Keller said the newspaper had learned more over the past year about concerns within the government about the legality of the program. He also said the newspaper believed it could now report the story without exposing "any intelligence-gathering methods or capabilities that are not already on the public record."

The case reminds many of a decision by "The New York Times" in the early 1960s to withhold publication of an article about the impending -- and ill-fated -- invasion of Cuba by U.S.-backed Cuban exiles. The publication of the story was delayed at the request of the administration of President John F. Kennedy.

Changing Attitudes

Spitzer tells RFE/RL that for most of American history, the media has been almost a conduit for government information, not a check on its credibility. He says this was particularly true during wartime.

This attitude began to change in the late 1960s with the Vietnam War, when Washington was found to be exaggerating its military successes, and in the 1970s with Watergate, when the White House's credibility plunged.

Alison Schafer, a professor of journalism at American University in Washington, agrees that journalists became more openly adversarial to the government in the 1970s. But Schafer says this is often true only for relatively trivial issues.

Watchdog Or Lapdog?

Schafer says reporters who regularly cover the White House often try to force the president's spokesperson into making provocative statements. But when it comes to more substantial questions concerning diplomacy or war, she says, they can be docile.

"I think there's a real tendency for journalists to believe power," she said. "It's meant to be an adversarial relationship -- people go into journalism because they like that -- but I still think that the White House basically rolls over [dominates] the press. I basically think the press is more compliant than they would have you believe."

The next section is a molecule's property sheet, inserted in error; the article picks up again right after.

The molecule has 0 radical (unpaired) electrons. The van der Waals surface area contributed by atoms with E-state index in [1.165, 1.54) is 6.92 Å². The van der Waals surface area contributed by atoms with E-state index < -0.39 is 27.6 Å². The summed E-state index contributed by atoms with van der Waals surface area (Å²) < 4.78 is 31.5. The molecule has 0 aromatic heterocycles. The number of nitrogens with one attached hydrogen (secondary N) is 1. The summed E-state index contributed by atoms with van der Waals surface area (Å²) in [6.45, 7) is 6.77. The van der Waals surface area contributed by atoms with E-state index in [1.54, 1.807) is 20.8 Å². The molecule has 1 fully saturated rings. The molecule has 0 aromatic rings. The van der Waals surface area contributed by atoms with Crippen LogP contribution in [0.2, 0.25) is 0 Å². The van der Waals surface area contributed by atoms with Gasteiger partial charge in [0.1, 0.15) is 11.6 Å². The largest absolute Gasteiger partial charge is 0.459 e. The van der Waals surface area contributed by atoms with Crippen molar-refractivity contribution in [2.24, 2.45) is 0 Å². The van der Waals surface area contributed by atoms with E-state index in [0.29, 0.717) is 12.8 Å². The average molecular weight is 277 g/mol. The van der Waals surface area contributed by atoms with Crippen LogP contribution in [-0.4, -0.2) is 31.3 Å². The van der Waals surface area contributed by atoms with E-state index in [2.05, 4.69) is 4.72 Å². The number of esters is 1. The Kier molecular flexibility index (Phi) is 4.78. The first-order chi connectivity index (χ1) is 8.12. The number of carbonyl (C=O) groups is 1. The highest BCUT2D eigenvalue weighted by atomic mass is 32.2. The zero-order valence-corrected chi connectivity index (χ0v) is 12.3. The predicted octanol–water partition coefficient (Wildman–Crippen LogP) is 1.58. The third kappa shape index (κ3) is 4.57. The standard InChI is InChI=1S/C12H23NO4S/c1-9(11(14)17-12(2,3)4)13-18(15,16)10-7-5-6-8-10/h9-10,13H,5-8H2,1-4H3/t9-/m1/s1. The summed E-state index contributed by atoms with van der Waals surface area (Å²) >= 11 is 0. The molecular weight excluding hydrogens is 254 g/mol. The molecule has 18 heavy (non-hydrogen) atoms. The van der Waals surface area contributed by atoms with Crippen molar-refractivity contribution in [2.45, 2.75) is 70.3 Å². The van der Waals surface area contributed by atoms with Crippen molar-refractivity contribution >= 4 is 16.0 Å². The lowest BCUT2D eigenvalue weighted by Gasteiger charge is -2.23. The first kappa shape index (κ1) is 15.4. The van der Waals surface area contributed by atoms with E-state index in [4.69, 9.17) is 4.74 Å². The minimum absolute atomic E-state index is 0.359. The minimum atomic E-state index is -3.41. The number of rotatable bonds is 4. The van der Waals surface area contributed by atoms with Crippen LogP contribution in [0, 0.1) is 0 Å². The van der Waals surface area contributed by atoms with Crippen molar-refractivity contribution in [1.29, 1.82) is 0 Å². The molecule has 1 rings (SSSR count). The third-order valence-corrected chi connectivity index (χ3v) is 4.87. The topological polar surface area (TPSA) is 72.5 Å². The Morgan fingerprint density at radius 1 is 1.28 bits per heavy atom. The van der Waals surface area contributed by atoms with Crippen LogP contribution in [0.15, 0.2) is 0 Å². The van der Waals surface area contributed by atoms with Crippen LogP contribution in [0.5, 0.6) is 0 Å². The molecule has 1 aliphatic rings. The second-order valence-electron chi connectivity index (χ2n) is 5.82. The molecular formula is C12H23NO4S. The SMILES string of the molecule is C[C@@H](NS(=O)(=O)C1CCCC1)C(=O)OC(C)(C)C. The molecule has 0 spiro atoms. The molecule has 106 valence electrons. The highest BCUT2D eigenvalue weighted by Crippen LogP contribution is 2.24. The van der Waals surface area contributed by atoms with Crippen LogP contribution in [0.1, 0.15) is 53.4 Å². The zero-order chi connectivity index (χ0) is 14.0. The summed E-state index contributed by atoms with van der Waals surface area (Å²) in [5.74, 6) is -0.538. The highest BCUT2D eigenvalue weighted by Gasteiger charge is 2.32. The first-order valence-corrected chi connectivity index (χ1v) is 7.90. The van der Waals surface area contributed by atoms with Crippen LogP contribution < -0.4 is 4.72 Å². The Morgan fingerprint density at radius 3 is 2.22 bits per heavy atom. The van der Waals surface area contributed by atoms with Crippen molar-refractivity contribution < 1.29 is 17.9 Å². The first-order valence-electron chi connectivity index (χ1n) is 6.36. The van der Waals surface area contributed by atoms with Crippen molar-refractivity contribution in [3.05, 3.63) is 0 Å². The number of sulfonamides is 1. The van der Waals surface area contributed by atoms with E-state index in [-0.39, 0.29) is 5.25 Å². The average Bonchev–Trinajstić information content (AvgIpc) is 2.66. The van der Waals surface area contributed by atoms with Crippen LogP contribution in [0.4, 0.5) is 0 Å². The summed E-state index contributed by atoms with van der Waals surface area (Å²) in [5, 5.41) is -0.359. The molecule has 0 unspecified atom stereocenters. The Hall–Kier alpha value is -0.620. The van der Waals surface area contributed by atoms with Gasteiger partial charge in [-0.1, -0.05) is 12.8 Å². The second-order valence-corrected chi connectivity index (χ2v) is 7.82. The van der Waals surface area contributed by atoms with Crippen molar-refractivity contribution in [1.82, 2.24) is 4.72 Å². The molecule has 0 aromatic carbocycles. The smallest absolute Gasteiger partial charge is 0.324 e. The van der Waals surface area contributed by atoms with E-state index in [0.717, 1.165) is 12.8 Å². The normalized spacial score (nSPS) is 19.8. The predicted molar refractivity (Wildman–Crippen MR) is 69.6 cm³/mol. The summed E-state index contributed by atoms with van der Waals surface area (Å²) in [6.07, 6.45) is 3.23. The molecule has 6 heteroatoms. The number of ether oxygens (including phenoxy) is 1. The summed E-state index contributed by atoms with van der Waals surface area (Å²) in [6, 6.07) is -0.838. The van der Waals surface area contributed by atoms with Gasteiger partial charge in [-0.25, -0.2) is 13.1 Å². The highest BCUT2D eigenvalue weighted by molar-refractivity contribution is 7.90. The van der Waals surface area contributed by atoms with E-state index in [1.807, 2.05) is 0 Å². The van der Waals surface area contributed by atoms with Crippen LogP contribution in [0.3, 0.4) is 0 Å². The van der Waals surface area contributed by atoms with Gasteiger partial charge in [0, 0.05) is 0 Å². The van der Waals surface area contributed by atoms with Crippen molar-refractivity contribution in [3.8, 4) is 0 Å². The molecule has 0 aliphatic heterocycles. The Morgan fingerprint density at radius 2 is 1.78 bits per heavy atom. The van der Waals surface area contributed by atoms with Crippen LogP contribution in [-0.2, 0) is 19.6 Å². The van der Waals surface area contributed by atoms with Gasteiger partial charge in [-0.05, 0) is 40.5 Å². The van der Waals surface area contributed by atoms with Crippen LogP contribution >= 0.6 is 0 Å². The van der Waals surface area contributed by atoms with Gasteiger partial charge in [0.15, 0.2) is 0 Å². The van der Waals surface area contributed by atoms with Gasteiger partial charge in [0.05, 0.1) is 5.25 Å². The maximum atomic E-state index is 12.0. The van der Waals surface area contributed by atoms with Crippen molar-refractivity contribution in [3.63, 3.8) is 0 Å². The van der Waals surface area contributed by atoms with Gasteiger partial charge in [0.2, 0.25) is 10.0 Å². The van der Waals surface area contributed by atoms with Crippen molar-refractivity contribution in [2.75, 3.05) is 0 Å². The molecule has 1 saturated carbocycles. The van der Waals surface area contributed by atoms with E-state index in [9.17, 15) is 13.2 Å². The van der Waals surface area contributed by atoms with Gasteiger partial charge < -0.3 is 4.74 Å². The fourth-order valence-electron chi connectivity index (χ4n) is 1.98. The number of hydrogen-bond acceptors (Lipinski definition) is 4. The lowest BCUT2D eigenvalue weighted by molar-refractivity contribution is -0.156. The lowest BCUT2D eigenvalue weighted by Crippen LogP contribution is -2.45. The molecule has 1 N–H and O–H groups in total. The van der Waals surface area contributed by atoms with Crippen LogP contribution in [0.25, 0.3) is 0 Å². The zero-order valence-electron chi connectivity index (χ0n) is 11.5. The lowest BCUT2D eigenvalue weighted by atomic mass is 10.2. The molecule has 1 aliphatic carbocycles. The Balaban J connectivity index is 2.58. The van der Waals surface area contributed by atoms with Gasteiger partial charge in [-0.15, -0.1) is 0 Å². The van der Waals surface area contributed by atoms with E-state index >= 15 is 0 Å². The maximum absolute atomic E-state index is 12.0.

Indeed, "The New York Times" admitted last year that much of its reporting before the Iraq war on concerning former Iraqi leader Saddam Hussein's alleged weapons of mass destruction programs had been flawed.

Censor Themselves Too Often

Another journalism professor, Mark Feldstein at American University in Washington, says it's understandable for journalists to censor themselves to varying degrees rather than hurt their country. But Feldstein believes they tend to do so too often.

For now, though, Feldstein says it's too early to judge the decision by the "Times" in the domestic spying story.

"It's hard to know to what extent the 'Times' was justified in holding this story for a year," Feldstein said. "It's hard to know yet at this point to what extent the U.S. government's claims of national security being jeopardized by publication were justified or not. But I can tell you that historically claims made by governments of national security tend to be exaggerated, and that often what really is involved isn't national security but political security -- political embarrassment, really."

Another respected American newspaper, "The Washington Post" -- famous for its coverage of the Watergate scandal -- says its editors were in contact with senior administration officials before the recent publication of its story that reported the CIA has been running a network of secret prisons for terrorist suspects in Eastern Europe and Asia.

"Post" Executive Editor Leonard Downie Jr. said administration officials did not seek to stop publication of the article, only to remove information that could jeopardize national security. He says the "Post" honored one request by not publishing the names of the Eastern European countries that had permitted the prisons.